There has been one interesting statistical correlation made with cell phones though. If you talk on a cell phone in a car, you are just as likely to be in an accident as someone who has been drinking.
Cell phones in the US operate at either the 900 MHz range, or the 1900 MHz range (1900 is called PCS). Bluetooth is the same frequency as microwave ovens, at 2400 MHz (2.4 GHz). So Bluetooth is more “microwavey” than cell phones.
Using a wired earpiece should definitely reduce the power that your head absorbs, since the antenna is farther away. Of course, none of this matters because cell phones, and RF and microwaves in general, are non-ionizing radiation, which can’t cause chemical (DNA) changes unless they’re actually heating up tissue enough to cook it.
I’m the very antithesis of the typical technophobe / scaremonger / would-be victim. I’m also a CS/EE by training. Irrationally afraid of RF “radiation” I’m not.
OTOH, a cellphone held to my ear causes a distinct headache in seconds. When I drive through a narrow cleft near my house and the cellphone ramps up the output power to still reach the tower I can feel it as surely as I could feel someone pressing hard on the side of my head with their thumbs.
That feeling is not an illusion, it’s not psychosomatic. It’s real.
Is it dangerous? I have no idea. But it is uncomfortable, and I can’t see how any of the ways that RF could couple to living tissue would be beneficial. And clearly it is coupling somehow.
The perception follows the inverse square law nicely. I use a headset 99% of the time and set the phone on the car’s console or my desk; it’s almost never against my ear or on my belt while it’s in use. From 2 feet away it’s imperceptable. Anything within 6" of my skull I can feel. On my belt I can feel it in my innards, but not as strongly as with my head.
On man’s experience, the statistics may vary. I for one am treating it just like a car: a latent hazard of modern life that can be minimized through thoughtful & careful use.
Using an earpiece is not necessarily any safer. There is research that (it is claimed) shows it merely directs the radiation along the wire into your head.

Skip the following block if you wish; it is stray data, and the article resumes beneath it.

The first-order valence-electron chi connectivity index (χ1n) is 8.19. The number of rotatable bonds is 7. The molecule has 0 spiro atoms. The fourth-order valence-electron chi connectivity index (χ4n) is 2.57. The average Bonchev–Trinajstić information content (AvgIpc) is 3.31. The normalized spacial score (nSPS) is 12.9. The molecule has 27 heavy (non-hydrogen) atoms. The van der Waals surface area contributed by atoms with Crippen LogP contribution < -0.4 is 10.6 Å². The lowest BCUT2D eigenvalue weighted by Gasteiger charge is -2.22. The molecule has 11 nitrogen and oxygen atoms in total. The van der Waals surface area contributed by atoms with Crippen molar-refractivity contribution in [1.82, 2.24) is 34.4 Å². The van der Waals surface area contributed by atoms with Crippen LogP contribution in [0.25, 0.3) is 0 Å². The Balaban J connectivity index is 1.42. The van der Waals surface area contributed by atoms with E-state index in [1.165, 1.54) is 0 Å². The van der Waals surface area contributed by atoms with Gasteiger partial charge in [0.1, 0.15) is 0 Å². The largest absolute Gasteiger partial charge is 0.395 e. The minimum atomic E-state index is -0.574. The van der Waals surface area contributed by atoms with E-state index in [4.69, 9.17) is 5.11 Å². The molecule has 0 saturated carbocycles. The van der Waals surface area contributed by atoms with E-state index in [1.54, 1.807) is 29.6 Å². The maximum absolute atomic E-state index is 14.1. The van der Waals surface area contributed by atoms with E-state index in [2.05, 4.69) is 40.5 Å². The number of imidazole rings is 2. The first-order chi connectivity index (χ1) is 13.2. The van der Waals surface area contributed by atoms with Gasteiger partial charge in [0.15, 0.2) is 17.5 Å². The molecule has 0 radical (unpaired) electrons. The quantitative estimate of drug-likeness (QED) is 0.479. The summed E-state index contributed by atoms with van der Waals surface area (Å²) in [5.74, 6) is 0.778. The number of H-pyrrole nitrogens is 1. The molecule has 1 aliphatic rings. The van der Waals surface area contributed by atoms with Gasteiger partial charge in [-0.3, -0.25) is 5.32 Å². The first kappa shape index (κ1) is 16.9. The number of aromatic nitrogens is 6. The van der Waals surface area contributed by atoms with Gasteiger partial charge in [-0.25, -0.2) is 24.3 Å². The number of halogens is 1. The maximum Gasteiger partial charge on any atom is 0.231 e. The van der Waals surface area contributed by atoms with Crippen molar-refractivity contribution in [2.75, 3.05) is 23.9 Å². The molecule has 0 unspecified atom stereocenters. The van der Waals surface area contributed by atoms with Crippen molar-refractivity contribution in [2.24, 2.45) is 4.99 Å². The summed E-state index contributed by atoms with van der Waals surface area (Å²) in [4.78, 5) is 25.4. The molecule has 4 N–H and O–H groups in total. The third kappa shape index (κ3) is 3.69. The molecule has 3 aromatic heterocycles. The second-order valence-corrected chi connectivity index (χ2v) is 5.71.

The easiest, cheapest, and safest way of reducing people’s exposure would be to put the aerial at the bottom of the phone rather than the top, placing it maybe 10cm instead of 1cm from your head (so 1% of the radiation).
But the phone companies have apparently decided there would be customer resistance to such an unusual looking phone (rather like the untested claim by transport companies that people would prefer not to ride on buses, trains or planes with the seats facing backwards, even though they would be much safer).
Are you sure? Be aware that a psychosomatic discomfort is as real as an externally generated discomfort. Ask my mother-in-law, whose lungs spasm
at the sight or thought of smoke. Her discomfort is very real, despite the imaginary cause. (And this lady can smell smoke and choke on it before I even light a fire.)
Some RF is going to follow the wire, but not much. This is easily proven with common sense. If a majority if the RF went down the earpiece wire, any time you used an earpiece the range of the phone would be cut so dramatically that it would be useless in most areas. Anything that implies that most of the RF gets directed into your head is a bit misleading (maybe more than a bit).
I’m having a tough time coming up with an explanation that’s not psychosomatic. I’ve been closer to much more powerful transmitters than cell phones and haven’t been able to feel anything in my body.
I’d be curious to do an experiment. Have someone make two identical cardboard boxes. Put the cell phone in one, and leave the other empty, and have them walk up to you carrying one box selected at random (have the box selection done out of your range of vision, like in another room). You tell them whether or not the phone is in the box. It would be very interesting to see if you can accurately detect the phone’s presence.
As I recall the reserach there was no suggestion it was the majority, but nevertheless what was there was being radiated from something inside your ear, so as close to your brain as it can get. Probably no worse that just not using the earpiece, but most likely no better either.